Fully surrounded by motion capture cameras, players wear sensors that track their heart rates and the speed of their movements on the court, which can be projected in real time on a large screen on the wall. In addition to those, a force plate with a 4K camera below it is under the hoop and can record the way in which a sneaker sole interacts with the floor.

Coupled with the motion sensor tracking data throughout the drill, depending on the stiffness of the sneaker or the thickness of the sole, they can track how speed is affected by the footwear, and observe and see the sole’s connection to the floor all while the sensor tracks the athlete’s heart rate throughout the movements.

Another camera in the hoop records the position of the ball as it goes through. The data collected from these shots provide suggestions on functional adjustments that result in a more consistent and efficient shot going through the hoop.

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The climate chambers

Understanding moisture management needs between different wearers offers designers guidelines to create more functional clothing. We toured two climate chambers, one hot and the other cold, that can regulate temperature from -20 to over 50 degrees Celsius; humidity from 10%-90%; control wind speed; and simulate the radiant heat of the sun using two different types of bulbs that match the spectral outlet of the sun’s rays.

The chambers can be set to such precision that their hot tank on the day we visited was set to 34 degrees Celsius and 70% humidity — the exact weather conditions on August 6 in Tokyo during this summer’s Olympic Games where some staff and athletes had to be treated for heat exhaustion.

Leveraging the climate chambers allows Nike to evaluate how different apparel designs or zoning of features can have the biggest impact on making garments more breathable.

Because sweating helps to regulate body temperature, the hot chamber is used to study sweating responses in consumers and how they vary based on sex, age and body size.

They showed us their Vapor Match Men’s Soccer jersey, pointing out where the changes in the knit were zoned to the most condensed perspiration areas, which can be seen in the third image here.

Conversely, the Nike NSRL Transform Jacket exhibits the manifestation of the different thermal needs for an outside run. Sleeves that zip off and tuck into chambers on the back of the jacket and removable down fill accommodates the transition from stepping outside to plateau. They’ve found that the day-to-day runner averages about 5 kilometers per run, and the biggest shift in their insulation needs is between start and 2.5 to 3 kilometers. After that, it regulates for the remainder of the exercise, which is also the case for those running beyond 5 kilometers.

Finally, they have thermal mannequins — that sweat! — in order to test zoning features without having to put stress on human bodies. Between the climate control and the bodies to test on that never tire, they’re able to give design teams even more to work with.

The cool down

We hear a lot about mental toughness in the world of sport, so it makes sense Nike would want to understand the minds of their athletes, too, particularly as they impact performance.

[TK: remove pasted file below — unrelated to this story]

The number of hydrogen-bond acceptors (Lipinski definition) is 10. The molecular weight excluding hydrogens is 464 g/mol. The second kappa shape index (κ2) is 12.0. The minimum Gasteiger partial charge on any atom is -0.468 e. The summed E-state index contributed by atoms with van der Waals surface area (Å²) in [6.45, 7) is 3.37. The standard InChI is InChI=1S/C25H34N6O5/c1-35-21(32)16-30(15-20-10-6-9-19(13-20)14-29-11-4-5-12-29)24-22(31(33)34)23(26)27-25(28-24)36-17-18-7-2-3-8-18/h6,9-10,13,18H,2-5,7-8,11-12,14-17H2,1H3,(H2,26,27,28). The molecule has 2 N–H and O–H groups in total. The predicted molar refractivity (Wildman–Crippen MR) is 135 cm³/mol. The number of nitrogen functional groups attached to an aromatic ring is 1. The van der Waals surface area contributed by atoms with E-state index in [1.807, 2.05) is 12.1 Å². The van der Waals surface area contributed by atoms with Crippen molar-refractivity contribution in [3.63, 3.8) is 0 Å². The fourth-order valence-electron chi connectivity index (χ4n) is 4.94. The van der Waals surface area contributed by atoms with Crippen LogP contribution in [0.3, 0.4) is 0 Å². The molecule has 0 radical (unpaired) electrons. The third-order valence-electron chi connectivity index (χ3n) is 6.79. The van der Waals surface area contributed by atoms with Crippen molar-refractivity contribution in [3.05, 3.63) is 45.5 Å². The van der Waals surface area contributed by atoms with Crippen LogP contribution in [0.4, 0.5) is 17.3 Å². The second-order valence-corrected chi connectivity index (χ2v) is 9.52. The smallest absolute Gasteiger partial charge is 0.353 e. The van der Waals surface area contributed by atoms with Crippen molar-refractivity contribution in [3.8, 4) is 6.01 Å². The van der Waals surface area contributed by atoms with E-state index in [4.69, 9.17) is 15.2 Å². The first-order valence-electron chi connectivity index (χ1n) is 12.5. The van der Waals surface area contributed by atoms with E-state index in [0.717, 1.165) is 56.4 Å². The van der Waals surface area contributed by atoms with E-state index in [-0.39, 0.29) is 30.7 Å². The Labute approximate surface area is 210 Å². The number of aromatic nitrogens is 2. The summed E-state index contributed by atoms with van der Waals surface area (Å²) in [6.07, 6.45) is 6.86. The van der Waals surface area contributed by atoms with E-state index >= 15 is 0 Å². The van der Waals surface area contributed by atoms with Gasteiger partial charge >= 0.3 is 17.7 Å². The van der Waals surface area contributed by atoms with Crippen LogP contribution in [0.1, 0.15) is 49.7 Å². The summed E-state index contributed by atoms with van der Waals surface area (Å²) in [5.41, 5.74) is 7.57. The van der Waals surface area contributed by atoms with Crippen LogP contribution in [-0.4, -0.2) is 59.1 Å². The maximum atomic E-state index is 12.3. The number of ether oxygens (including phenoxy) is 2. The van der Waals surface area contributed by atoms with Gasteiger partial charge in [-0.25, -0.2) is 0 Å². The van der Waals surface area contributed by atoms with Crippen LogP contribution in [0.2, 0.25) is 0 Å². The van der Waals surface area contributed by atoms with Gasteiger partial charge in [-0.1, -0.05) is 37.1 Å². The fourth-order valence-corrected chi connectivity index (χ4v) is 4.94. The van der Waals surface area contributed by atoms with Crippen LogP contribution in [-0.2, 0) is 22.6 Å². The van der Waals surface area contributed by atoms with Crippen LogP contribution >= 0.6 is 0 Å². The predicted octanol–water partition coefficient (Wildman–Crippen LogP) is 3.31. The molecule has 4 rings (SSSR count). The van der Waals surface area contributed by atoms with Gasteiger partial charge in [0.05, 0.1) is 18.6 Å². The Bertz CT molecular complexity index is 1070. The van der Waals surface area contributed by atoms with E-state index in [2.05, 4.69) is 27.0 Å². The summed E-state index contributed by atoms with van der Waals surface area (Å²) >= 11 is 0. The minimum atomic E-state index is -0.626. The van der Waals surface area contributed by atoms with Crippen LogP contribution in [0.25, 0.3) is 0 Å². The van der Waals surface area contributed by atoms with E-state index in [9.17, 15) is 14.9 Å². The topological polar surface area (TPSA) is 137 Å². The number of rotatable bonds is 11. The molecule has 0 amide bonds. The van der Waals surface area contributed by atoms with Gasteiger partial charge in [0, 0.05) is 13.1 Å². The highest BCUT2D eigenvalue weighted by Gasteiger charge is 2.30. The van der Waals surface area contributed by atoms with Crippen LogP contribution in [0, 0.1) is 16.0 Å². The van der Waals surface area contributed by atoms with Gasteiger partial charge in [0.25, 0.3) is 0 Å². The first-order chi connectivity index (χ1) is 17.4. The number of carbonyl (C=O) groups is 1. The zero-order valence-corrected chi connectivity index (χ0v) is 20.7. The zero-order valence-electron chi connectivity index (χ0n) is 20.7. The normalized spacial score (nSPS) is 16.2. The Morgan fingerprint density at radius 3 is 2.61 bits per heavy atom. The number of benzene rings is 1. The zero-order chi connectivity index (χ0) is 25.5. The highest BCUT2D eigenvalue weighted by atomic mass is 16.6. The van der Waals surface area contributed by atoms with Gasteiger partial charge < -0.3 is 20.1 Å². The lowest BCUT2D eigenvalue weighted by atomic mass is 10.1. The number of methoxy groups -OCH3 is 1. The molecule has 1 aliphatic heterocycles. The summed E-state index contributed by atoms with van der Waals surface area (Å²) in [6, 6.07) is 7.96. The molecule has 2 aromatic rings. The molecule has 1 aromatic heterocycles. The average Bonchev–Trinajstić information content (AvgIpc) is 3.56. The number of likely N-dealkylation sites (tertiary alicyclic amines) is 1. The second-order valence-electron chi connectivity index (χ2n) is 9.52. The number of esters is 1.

Studies and recovery at NSRL go far beyond massage, acupuncture and other bodily needs of rest and maintenance that are available in the lab. They’re also taking into account their subjects’ mental state.

Mental health has become a factor in discussions about elite athletes in the media, whether it’s Naomi Osaka opting out of press conferences or Simone Biles being open about her need to sit out the women’s all-around final at the 2020 Summer Olympics.

Before taking my baseline measurements, they gave me a cognitive assessment, and at the close of the day, we went through the learnings. Surprisingly (and probably by design), the assessment translates easily between both athletes in regard to sports as it does everyday human behavior.

In pointing out how uncertainty is often so much greater than certainty, the team discussed decision-making and how different results could point to whether an athlete is more prone to decision-making from a place of loss prevention or risk aversion.

These findings can similarly be applied to cognitive recommendations, much like the form or functional recommendations other tests offered. Not only are they trying to create better apparel and footwear, the lab is committed to furthering all aspects of athletes’ abilities.

For example, an athlete struggling with a need for control can try to focus less on the outcome itself and more on the fact that the outcome can be leveraged as an opportunity to benefit future competitions or even process. Similarly, rather than dwelling on a moment or missed shot, sport psychologists will recommend employing mental imagery or visualizing the positive outcome for the future.

Ultimately, the new LeBron James Innovation Center will aid in athletes’ well-being and progress as much as it will afford faster innovations of Nike’s apparel and shoes.

As everything is approached with steps to greater opportunities rather than ticking problems off a list with the entire team in one building, it will be incredible to see what the future holds for the space and its output.

Lobby of the LeBron James Innovation Center

Lobby of the LeBron James Innovation Center. Image Credits: Nike